Abd Allah ibn Awn

ʿAbd Allāh bin ʿAwn bin Arṭabān al-Muzanī al-Ḥāfiẓ ( Arabic: عَبْد الَّلَه بِن عَوْن بِن أَرْطَبَان المُزَنِي الحَافِظ) was a ḥadīth transmitter from Baṣra who was a part of a core group of proto-Sunnī intellectuals.[2] He is alleged to have studied with the likes of Ḥasan al-Baṣrī, Makḥūl, and Ibn Sīrīn, among others, and many later ḥadīth transmitters narrated from him.[1][2]

ʿAbd Allāh ibn ʿAwn
Personal
Born66 AH[1]
Died151 AH[2]
Baṣra
ReligionIslam
Main interest(s)Hadith studies Fiqh

BiographyEdit

ʿAbd Allāh bin ʿAwn was a mawla of Ibn Barza al-Mazanī, hence the nisba al-Muzanī, and early sources state that his mother is Khurāsānī.[2] He studied in Kūfa and Baṣra and was said to have collected upwards of 7,000 ḥadīth after travelling throughout Greater Syria and the Hijaz.[3] From his home base in Baṣra, ʿAbd Allāh bin ʿAwn supported the Umayyads after the death of ʿUthmān, and strongly condemned the stances of both the Muʿtazila and the Qadariyya (not to be confused with the Qadiriyya).[4] Aside from his status as an early intellectual, ʿAbd Allāh bin ʿAwn was regarded as a devote Muslim, known for his humility and rejection of wealth. There are many anecdotes that highlight his use of lamentation, abstinence from careless speech, fasting, refraining from joking around, and avoidance of doing harm, be it to a king or to a chicken.[5] In addition, he is said to have gone out to Greater Syria (al-Shām) in order to fight against non-Muslims on the Byzantine frontier.[2] This point is notable as it represents the multifaceted nature of the devotion of early Muslims, which contains elements of learning, humility, and warfare. In this regard is similar to the likes ʿAbd Allāh bin Mubārak and Haywa bin Shurayḥ.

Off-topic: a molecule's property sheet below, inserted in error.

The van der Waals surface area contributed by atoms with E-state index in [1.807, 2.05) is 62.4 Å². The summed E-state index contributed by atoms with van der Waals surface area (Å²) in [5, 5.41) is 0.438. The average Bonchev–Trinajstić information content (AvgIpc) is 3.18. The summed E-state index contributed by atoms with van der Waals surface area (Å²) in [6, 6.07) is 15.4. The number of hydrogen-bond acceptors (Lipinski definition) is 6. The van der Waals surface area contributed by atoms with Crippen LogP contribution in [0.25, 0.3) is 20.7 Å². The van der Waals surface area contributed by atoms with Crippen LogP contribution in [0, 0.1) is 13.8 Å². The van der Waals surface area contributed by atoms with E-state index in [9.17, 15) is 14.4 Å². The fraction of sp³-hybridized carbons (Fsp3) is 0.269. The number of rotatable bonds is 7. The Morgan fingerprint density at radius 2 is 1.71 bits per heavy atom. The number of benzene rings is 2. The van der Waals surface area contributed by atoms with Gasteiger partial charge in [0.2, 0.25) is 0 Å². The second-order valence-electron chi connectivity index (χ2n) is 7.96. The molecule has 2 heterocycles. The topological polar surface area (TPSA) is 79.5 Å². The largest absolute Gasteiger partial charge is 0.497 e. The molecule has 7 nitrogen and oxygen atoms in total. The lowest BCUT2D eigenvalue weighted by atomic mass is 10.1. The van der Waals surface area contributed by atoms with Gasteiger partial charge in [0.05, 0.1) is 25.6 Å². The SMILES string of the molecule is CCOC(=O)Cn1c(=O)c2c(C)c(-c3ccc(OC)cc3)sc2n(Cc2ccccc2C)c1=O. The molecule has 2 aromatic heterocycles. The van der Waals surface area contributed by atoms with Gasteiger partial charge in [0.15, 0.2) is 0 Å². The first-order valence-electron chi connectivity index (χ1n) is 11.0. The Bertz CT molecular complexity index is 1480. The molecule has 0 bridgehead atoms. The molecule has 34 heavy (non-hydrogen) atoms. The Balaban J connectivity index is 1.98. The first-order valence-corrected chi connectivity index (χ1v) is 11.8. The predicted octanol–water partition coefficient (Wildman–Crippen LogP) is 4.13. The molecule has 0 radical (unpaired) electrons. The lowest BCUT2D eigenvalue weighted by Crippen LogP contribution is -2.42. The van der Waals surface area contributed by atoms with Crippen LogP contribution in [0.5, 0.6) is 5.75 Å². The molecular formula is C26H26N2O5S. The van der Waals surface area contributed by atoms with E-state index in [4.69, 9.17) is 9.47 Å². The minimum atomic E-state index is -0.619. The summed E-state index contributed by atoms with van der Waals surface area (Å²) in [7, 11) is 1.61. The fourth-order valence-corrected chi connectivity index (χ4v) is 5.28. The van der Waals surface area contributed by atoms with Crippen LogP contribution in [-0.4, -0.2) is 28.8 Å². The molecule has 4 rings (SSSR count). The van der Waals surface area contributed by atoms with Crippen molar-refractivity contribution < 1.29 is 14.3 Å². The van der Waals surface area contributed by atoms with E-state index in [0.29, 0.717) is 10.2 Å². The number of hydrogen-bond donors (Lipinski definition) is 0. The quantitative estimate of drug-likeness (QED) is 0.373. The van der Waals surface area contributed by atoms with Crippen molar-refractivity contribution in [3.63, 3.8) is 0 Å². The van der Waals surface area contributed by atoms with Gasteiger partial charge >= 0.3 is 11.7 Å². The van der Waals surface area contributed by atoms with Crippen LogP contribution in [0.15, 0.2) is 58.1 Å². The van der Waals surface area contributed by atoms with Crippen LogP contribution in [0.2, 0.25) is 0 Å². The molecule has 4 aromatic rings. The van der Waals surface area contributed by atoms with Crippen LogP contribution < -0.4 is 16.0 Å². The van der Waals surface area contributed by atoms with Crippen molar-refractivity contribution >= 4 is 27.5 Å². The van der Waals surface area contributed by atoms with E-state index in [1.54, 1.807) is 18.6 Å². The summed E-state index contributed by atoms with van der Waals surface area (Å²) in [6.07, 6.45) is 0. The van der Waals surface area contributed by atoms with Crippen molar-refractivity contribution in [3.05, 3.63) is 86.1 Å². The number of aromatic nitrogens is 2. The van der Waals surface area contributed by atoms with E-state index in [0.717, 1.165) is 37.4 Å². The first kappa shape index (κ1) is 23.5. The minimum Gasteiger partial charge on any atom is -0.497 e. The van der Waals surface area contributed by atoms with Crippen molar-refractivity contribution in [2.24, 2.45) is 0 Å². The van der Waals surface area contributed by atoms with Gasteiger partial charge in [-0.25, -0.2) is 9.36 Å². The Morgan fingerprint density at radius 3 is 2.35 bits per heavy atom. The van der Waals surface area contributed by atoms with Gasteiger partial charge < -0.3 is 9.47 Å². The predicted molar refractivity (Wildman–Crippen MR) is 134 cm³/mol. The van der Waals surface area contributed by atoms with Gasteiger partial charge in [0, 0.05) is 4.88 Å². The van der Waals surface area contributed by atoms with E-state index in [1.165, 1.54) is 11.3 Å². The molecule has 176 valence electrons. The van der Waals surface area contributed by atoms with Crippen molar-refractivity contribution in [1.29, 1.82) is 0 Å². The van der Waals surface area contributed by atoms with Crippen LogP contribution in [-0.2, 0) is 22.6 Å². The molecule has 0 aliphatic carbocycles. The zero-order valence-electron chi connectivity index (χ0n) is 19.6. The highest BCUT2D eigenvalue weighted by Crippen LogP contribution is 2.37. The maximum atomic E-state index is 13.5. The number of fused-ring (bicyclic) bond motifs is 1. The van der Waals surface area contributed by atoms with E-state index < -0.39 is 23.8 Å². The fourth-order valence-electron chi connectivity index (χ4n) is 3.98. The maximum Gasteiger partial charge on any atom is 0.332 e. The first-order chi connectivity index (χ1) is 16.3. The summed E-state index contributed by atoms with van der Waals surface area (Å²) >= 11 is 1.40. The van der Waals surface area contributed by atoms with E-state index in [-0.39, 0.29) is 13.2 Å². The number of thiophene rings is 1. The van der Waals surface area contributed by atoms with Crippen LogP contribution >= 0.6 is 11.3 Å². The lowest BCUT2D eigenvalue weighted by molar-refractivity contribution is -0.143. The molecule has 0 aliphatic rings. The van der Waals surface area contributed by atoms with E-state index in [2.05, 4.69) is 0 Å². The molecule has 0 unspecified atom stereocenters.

ReferencesEdit

  1. ^ a b Mourad, Suleiman. Encyclopaedia of Islam. Brill. p. ʿAbdallāh b. ʿAwn.
  2. ^ a b c d e Al-Dhahabī. Tārīkh al-Islām. v. 9. pp. 460–5.
  3. ^ Ibn Qutayba al-Dīnawarī, al-Maʿārif, v. 1, 488.
  4. ^ Ibn Saʿd al-Baghdādī, Ṭabaqāt al-Kubrá, v. 7, 195.
  5. ^ Abu al-Faraj al-Jawzī, Al-Muntaẓim fi Tārīkh al-Mulūk wa al-Umam, v. 8, 152–4.